Playing With Porsche's 9200-Horsepower Wind Tunnel

Porsche is celebrating its 70th in style.

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YouTubePorsche

Porsche is celebrating its 70th anniversary this year, and the Champagne bill is justified as the brand has never been stronger. In terms of sales, that translates to 63,500 vehicle deliveries in the first quarter of 2018, a ten percent year-to-year growth in America. Luckily for us, Porsche Magazine knows how to spend the extra petty cash, taking us through their history step by step, using tons of archive footage.

Their sixth episode starts with Matt Hummel, and I just love Porsche's description of the internet's favorite rust enthusiasts: "Has a passion for his Porsche 356 with patina." Porsche being onboard with this scene is funny because while a far gone barn find 356 is a cool toy to have in America, you know such a vehicle would never fly in Germany. In fact, driving a car in such condition would just "not be possible," as they say over there.

Next up, we land in 1967, when Porsche was keen to perfect its targa design after launching it with the 911 a year earlier. The challenge? Conserving an expensive hairdo. The tool for the job? A fleet of tiny woolen threads, carefully positioned to reveal the car's aerodynamic qualities. And what worked in 1967 still does, even if Porsche has upgraded its equipment since.

Then, we land in Porsche's not-so-secret warehouse, home to all the treasures that may just make it to the Porsche Museum's floor one day.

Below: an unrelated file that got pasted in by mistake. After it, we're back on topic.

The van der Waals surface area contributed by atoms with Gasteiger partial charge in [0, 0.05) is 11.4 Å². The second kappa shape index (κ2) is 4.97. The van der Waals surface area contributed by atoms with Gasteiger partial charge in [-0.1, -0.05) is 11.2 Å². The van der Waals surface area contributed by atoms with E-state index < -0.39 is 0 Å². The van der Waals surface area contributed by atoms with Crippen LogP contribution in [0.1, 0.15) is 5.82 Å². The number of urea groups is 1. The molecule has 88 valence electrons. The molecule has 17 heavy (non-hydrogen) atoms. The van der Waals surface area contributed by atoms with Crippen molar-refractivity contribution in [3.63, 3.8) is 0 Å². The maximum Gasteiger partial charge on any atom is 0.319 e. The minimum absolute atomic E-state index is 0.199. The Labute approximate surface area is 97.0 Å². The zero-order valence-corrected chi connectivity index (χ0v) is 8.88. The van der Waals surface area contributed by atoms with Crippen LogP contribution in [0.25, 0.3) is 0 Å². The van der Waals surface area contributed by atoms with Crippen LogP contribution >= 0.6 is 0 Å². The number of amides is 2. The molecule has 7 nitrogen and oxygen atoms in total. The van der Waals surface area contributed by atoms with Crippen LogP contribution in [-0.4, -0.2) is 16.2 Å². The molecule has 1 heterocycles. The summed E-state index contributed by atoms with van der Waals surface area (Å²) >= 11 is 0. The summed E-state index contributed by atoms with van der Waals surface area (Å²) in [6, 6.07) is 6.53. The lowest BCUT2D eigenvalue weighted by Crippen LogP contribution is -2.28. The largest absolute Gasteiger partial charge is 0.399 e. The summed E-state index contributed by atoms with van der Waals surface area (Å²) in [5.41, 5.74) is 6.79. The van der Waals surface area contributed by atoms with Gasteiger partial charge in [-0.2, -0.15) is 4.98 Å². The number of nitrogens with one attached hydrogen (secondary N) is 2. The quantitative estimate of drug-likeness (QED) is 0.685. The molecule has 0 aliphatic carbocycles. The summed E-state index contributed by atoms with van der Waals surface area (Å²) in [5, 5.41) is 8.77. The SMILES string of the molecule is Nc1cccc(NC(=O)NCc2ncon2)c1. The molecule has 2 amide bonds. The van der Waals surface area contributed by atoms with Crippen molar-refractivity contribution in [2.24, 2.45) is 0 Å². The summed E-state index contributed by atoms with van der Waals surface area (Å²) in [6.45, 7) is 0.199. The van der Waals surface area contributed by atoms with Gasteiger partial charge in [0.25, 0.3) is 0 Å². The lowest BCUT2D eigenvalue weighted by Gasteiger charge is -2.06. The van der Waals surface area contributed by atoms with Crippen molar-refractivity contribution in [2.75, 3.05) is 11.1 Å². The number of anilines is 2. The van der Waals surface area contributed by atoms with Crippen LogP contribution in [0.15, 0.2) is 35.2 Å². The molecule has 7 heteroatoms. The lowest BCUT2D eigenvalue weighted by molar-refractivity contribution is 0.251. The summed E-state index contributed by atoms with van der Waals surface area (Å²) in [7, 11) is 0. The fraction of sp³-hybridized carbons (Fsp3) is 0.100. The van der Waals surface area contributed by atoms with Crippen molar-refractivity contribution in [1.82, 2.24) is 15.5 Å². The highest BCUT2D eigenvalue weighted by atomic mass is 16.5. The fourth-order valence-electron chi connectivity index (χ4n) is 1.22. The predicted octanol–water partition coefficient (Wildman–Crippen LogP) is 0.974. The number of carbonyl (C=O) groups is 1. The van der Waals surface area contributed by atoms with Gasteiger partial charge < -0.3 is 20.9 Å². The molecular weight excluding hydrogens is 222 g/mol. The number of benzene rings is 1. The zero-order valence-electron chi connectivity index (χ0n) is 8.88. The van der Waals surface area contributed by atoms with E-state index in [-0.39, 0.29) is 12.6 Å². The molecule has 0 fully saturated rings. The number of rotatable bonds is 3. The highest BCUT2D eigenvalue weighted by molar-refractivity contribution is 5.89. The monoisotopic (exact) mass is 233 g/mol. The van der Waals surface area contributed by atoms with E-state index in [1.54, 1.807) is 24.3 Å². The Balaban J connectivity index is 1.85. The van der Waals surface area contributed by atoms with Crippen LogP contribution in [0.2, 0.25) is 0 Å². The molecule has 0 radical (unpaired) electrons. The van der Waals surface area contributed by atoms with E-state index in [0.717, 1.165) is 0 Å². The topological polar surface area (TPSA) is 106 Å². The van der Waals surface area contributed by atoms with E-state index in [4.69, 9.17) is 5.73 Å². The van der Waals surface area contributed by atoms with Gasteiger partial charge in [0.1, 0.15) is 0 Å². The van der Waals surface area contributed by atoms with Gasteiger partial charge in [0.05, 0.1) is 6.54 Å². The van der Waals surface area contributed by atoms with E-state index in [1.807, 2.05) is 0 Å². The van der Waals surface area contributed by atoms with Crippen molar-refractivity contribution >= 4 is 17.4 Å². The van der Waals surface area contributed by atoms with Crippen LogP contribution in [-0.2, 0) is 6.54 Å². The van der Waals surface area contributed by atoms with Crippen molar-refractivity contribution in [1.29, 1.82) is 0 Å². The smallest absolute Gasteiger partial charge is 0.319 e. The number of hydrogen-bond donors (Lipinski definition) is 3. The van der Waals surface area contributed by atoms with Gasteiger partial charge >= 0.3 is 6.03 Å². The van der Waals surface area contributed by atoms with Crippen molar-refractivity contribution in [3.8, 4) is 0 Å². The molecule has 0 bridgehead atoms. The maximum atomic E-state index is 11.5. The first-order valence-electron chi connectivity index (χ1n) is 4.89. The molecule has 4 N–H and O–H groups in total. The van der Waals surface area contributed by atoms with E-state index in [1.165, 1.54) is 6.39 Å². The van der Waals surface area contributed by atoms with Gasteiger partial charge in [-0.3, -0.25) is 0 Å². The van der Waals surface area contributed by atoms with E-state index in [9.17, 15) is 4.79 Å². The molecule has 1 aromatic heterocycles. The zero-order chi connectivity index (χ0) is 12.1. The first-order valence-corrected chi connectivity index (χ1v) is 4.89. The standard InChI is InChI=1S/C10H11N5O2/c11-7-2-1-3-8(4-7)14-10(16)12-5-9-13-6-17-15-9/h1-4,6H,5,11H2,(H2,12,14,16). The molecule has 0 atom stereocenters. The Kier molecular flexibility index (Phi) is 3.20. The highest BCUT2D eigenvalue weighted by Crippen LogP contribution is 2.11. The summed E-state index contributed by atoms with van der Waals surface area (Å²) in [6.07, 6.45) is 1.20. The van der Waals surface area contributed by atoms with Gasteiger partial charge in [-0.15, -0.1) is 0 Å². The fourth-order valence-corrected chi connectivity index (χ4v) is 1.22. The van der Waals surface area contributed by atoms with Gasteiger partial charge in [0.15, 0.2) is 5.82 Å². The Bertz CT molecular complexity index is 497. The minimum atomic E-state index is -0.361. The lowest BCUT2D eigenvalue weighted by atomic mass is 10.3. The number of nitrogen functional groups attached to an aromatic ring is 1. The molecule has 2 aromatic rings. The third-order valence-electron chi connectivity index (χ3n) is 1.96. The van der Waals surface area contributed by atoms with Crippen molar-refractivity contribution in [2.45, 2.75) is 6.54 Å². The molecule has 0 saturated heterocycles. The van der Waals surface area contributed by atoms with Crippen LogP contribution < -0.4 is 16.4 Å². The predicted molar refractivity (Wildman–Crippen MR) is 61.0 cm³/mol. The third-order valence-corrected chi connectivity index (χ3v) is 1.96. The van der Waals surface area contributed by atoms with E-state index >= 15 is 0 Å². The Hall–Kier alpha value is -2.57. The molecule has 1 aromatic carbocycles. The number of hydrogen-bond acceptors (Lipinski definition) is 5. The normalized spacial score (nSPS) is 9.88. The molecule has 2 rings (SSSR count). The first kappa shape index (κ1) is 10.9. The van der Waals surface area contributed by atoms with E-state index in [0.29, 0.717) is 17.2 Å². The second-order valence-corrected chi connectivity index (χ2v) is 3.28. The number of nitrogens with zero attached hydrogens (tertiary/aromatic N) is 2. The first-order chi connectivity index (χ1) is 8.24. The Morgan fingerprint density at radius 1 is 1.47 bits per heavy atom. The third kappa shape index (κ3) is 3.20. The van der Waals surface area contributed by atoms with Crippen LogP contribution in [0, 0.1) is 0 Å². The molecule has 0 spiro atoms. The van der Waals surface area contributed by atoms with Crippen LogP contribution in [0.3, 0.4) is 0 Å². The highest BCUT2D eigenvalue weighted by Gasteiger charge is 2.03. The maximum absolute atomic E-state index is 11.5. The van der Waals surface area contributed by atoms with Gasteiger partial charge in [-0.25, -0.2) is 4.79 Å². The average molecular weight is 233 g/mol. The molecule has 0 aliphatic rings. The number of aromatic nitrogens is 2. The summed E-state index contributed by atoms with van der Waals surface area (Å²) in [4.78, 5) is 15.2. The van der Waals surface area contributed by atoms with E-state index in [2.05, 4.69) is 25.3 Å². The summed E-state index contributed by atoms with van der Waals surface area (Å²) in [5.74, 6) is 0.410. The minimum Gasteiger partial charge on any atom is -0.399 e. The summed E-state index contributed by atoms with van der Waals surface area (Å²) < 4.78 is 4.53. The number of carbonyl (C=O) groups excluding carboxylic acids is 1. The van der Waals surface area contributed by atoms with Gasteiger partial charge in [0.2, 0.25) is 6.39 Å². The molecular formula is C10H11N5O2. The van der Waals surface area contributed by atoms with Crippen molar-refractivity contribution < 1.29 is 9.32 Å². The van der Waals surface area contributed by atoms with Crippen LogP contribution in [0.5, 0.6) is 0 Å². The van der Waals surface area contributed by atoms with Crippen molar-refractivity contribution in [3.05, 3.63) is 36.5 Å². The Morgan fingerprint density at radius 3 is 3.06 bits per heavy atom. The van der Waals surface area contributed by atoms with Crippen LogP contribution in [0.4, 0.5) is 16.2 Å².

Here, hyper-realistic oil painter Roman Miah does his magic with the 917 KH Gulf, the most "Le Mans" Porsche of all Le Mans Porsches. We hope he also had time to check out the rest of the collection, because it's something else.

It would be hard to decide what's more impressive: the most advanced supercar of the eighties, the 959, or the most advanced hypercar of the first half of our fast-paced decade, the 918 Spyder. What's for sure is that we need to thank Porsche for this GIF:

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YouTubePorsche

Perhaps more importantly though, today, Porsche is working on something even more progressive: it's first electric car, a four-seater that has to drive like an internal combustion Porsche would.

The Mission E is practically ready for production, and if you like the Cross Turismo concept, the good news is that it is also just a board approval away from hitting the dealerships. With Porsche's permanent magnet motors onboard, expect radically new interior concepts, and new technologies only a high-voltage system can feed. We'll be in for a few very pleasant surprises.

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